The Gauda community of Goa struggles to keep its indigenous culture from eroding in the face of imposed cultural practices and looks at traditional music as the first point of revival.
“The earth is our mother, thus, when the earth yields a good harvest, our women dance and play on the ‘mand’ to acknowledge the gratefulness of mother earth,” says John Fernandes from Ambaulim, the figure at the helm of the struggle for cultural revival. Fernandes explains that the mand is a community stage or platform and that their culture revolves around the earth, the nature and the mand.
"The earth is our mother."
Community Correspondent Devidas Gaonkar follows the story of the Gauda residents of Ambaulim to understand their efforts to restore their culture and identity. After the Portuguese conquered Goa in 1510, they sought to replace indigenous art and culture with Portuguese forms, says Gaonkar. Gaonkar belongs to the Velip community, which is also a tribal community of Goa, and writes and works on issues of tribal culture and identity. His book Govyatil Adivasi Rachna Ani Jivanshaili is a work on the cultures and lifestyles of tribal communities in Goa. Gaonkar explains that around 30% of the population of Goa belongs to the tribal communities of Gauda, Kunbi and Velip. This is the most common categorisation of the tribal population found in literature and Gaonkar adds that while each communities has specific customs, they also have similarities. The tribal communities of Goa primarily live in the hilly areas and collectively practice shifting cultivation; their lifestyle, therefore, is closely linked to the environment.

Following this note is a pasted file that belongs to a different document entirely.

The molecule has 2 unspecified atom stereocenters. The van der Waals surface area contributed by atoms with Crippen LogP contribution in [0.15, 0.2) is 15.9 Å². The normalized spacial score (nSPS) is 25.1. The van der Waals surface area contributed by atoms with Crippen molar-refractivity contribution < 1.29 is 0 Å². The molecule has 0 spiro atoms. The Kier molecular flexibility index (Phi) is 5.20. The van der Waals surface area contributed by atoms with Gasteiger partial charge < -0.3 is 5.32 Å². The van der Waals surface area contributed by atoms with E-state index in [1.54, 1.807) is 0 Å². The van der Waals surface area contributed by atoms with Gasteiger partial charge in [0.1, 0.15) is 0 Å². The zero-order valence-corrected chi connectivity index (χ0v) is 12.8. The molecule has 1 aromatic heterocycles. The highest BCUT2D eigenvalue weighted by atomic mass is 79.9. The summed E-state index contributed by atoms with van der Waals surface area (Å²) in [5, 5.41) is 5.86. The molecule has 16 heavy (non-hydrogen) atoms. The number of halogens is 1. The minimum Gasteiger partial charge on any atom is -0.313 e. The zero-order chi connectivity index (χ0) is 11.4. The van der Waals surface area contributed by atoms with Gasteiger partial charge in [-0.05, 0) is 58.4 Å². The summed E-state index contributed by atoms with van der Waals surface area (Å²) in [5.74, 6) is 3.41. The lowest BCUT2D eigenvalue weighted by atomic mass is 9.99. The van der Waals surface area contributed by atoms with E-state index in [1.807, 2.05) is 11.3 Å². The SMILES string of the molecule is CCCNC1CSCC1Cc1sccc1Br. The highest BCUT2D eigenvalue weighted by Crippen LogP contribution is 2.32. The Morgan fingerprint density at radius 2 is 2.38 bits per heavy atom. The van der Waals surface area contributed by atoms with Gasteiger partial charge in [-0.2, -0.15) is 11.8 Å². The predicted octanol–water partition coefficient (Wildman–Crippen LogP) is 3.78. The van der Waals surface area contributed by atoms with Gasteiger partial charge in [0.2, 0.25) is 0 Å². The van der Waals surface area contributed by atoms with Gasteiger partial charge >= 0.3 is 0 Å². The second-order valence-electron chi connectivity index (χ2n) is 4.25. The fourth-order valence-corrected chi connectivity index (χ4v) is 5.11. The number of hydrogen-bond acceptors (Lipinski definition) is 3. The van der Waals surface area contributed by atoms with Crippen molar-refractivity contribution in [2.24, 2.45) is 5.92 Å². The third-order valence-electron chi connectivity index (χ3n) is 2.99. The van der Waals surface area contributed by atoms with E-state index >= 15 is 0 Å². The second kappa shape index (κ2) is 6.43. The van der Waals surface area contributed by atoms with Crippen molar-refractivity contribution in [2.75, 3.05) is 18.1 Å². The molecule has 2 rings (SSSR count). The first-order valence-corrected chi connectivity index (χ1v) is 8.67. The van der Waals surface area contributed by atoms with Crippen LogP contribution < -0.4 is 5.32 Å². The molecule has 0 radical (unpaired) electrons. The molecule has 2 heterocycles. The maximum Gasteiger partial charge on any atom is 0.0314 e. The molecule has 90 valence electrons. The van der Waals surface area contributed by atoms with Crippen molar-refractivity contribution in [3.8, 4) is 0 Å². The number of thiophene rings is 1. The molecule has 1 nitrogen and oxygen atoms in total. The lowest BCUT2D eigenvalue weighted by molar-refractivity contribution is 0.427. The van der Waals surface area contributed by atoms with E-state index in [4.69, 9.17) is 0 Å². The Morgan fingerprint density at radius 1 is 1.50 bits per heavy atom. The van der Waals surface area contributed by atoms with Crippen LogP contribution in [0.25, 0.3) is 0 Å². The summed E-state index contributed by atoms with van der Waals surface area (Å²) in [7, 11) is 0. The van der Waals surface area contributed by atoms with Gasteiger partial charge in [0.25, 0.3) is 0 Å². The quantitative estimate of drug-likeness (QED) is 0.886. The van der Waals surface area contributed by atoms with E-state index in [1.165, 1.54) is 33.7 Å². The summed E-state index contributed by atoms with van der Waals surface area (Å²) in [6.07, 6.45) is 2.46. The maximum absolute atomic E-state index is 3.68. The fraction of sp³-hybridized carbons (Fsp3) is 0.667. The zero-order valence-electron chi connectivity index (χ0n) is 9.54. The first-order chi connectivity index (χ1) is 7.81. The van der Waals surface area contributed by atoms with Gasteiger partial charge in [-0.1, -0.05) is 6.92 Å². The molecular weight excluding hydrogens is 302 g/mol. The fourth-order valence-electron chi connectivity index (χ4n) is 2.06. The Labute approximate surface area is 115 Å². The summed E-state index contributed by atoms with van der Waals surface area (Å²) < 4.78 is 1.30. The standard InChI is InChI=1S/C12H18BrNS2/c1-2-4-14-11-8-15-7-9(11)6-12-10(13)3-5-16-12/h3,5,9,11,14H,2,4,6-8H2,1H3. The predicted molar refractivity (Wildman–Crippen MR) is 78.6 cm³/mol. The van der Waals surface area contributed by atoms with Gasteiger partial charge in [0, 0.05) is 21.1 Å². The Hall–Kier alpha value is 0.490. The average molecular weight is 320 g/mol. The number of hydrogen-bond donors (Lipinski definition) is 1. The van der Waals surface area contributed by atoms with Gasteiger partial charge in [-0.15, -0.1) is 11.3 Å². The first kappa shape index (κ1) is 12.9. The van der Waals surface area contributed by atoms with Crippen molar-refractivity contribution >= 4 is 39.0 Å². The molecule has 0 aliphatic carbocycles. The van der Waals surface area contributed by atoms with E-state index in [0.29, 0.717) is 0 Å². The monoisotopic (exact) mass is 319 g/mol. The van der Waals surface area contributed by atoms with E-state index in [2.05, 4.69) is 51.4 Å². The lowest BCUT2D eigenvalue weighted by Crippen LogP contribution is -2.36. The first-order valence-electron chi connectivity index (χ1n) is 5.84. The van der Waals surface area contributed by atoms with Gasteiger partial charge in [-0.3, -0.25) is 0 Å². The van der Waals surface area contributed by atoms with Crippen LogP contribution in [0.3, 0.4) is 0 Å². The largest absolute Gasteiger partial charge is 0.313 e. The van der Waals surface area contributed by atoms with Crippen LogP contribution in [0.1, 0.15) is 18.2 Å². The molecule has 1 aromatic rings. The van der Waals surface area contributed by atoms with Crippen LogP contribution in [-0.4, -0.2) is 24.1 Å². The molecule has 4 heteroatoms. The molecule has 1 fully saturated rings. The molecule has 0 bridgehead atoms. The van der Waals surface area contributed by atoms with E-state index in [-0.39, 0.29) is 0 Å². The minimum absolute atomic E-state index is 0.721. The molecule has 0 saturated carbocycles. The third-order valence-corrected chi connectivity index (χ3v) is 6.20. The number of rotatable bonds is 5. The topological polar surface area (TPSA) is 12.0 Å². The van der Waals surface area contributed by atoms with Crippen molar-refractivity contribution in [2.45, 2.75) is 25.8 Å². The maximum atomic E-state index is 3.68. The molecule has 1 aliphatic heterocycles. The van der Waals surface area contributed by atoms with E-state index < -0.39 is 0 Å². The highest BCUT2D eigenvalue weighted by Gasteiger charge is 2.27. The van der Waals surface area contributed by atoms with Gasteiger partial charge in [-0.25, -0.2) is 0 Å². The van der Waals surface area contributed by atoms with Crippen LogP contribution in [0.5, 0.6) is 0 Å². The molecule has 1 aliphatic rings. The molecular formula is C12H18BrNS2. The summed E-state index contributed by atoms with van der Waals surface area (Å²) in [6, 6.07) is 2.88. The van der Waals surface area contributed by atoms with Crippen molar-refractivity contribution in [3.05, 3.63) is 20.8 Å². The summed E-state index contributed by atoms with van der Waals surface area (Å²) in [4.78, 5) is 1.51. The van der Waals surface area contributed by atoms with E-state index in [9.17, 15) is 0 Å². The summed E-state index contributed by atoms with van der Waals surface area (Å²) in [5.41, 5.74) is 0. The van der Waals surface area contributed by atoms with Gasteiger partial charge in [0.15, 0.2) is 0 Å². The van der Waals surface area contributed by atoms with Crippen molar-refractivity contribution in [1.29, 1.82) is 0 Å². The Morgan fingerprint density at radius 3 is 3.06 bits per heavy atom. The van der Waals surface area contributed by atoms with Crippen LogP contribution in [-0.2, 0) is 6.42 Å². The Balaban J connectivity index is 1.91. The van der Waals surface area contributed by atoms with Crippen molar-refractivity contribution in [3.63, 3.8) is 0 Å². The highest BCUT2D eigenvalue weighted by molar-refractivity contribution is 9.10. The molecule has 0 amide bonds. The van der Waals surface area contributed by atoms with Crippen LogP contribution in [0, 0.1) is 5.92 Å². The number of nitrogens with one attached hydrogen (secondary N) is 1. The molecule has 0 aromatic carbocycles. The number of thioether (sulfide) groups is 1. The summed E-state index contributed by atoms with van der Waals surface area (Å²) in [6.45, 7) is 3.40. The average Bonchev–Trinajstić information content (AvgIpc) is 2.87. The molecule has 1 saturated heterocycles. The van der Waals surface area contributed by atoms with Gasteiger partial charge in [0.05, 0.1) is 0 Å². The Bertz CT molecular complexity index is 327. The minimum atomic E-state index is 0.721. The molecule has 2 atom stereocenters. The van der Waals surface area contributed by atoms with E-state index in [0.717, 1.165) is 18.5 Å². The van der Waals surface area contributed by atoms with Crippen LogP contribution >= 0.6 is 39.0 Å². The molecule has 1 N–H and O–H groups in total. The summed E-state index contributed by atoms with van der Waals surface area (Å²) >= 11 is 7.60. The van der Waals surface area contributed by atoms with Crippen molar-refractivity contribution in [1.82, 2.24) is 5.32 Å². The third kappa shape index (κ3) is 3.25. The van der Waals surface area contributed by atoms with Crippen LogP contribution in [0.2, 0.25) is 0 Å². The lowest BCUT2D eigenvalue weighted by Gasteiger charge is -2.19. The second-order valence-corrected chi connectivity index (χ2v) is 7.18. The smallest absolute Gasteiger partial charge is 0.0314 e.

Gaonkar, talking further about the classification of tribal communities, says that the Gauda community comprises the Hindu Gaudas and the Christian Gaudas. Fernandes talks about the role conversion to Christianity played in the erosion of the local cultures. “We continued to sing and celebrate our cultural songs with some words changed,” he says. Katarina Carvalho, another resident of Ambaulim, adds that the priest in their church told them not to follow their cultural practices and that seemed to be the final nail in the coffin. According to Fernandes, the indigenous culture came under further criticism in the mid-nineties by religious groups and was eventually wiped out.
The Gaudas speak Konkani but with a distinct tone and with some indigenous words and phrases, Gaonkar adds that tribal communities often speak dialects similar to Konkani. The indigenous songs of the Gaudas, along with their oral histories, are passed on in their indigenous language. Fernandes explains that each indigenous song tells a story and documents history. So, in 2010, he turned to music as the first step in reviving the culture of the Gaudas; Fernandes began to collect and repair musical instruments. Another step he took towards reviving traditional Gauda music was consulting community elders over songs and the stories behind them. However, the initiative did not stand unopposed. Local Catholics believe that it is not right for the Gaudas to assert their indigenous culture. For Fernandes and his group, such opposition is not a hindrance and they continue to assert their identity.[caption id="attachment_15284" align="aligncenter" width="624"] Some of the traditional Gauda instruments being repaired and collected.[/caption]